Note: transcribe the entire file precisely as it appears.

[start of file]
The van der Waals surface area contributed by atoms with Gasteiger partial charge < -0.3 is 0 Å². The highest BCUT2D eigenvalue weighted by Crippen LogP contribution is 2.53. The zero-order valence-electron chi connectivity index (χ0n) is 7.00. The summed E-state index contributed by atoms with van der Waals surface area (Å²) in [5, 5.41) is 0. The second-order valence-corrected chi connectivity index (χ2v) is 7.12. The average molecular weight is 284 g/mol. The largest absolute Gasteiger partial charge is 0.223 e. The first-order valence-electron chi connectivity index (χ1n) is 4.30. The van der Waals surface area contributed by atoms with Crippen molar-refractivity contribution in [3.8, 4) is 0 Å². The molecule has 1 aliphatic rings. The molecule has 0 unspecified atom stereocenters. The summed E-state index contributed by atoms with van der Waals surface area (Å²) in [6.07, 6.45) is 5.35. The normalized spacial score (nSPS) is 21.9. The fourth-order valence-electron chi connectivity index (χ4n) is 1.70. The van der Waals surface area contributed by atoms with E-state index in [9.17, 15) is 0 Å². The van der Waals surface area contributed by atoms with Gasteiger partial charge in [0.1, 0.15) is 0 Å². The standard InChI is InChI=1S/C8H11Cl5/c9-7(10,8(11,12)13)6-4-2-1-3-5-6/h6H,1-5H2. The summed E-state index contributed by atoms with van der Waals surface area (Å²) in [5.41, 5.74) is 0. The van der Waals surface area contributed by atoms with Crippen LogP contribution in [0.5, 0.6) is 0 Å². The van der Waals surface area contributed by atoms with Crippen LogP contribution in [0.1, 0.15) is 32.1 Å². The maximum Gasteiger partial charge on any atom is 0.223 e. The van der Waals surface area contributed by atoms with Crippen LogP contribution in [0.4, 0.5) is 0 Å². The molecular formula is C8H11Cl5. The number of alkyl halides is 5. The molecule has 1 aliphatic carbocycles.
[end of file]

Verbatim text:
The van der Waals surface area contributed by atoms with Gasteiger partial charge < -0.3 is 0 Å². The highest BCUT2D eigenvalue weighted by Crippen LogP contribution is 2.53. The zero-order valence-electron chi connectivity index (χ0n) is 7.00. The summed E-state index contributed by atoms with van der Waals surface area (Å²) in [5, 5.41) is 0. The second-order valence-corrected chi connectivity index (χ2v) is 7.12. The average molecular weight is 284 g/mol. The largest absolute Gasteiger partial charge is 0.223 e. The first-order valence-electron chi connectivity index (χ1n) is 4.30. The van der Waals surface area contributed by atoms with Crippen molar-refractivity contribution in [3.8, 4) is 0 Å². The molecule has 1 aliphatic rings. The molecule has 0 unspecified atom stereocenters. The summed E-state index contributed by atoms with van der Waals surface area (Å²) in [6.07, 6.45) is 5.35. The normalized spacial score (nSPS) is 21.9. The fourth-order valence-electron chi connectivity index (χ4n) is 1.70. The van der Waals surface area contributed by atoms with E-state index in [9.17, 15) is 0 Å². The van der Waals surface area contributed by atoms with Gasteiger partial charge in [0.1, 0.15) is 0 Å². The standard InChI is InChI=1S/C8H11Cl5/c9-7(10,8(11,12)13)6-4-2-1-3-5-6/h6H,1-5H2. The summed E-state index contributed by atoms with van der Waals surface area (Å²) in [5.41, 5.74) is 0. The van der Waals surface area contributed by atoms with Crippen LogP contribution in [0.5, 0.6) is 0 Å². The van der Waals surface area contributed by atoms with Crippen LogP contribution in [0.1, 0.15) is 32.1 Å². The maximum Gasteiger partial charge on any atom is 0.223 e. The van der Waals surface area contributed by atoms with Crippen LogP contribution in [0.4, 0.5) is 0 Å². The molecular formula is C8H11Cl5. The number of alkyl halides is 5. The molecule has 1 aliphatic carbocycles.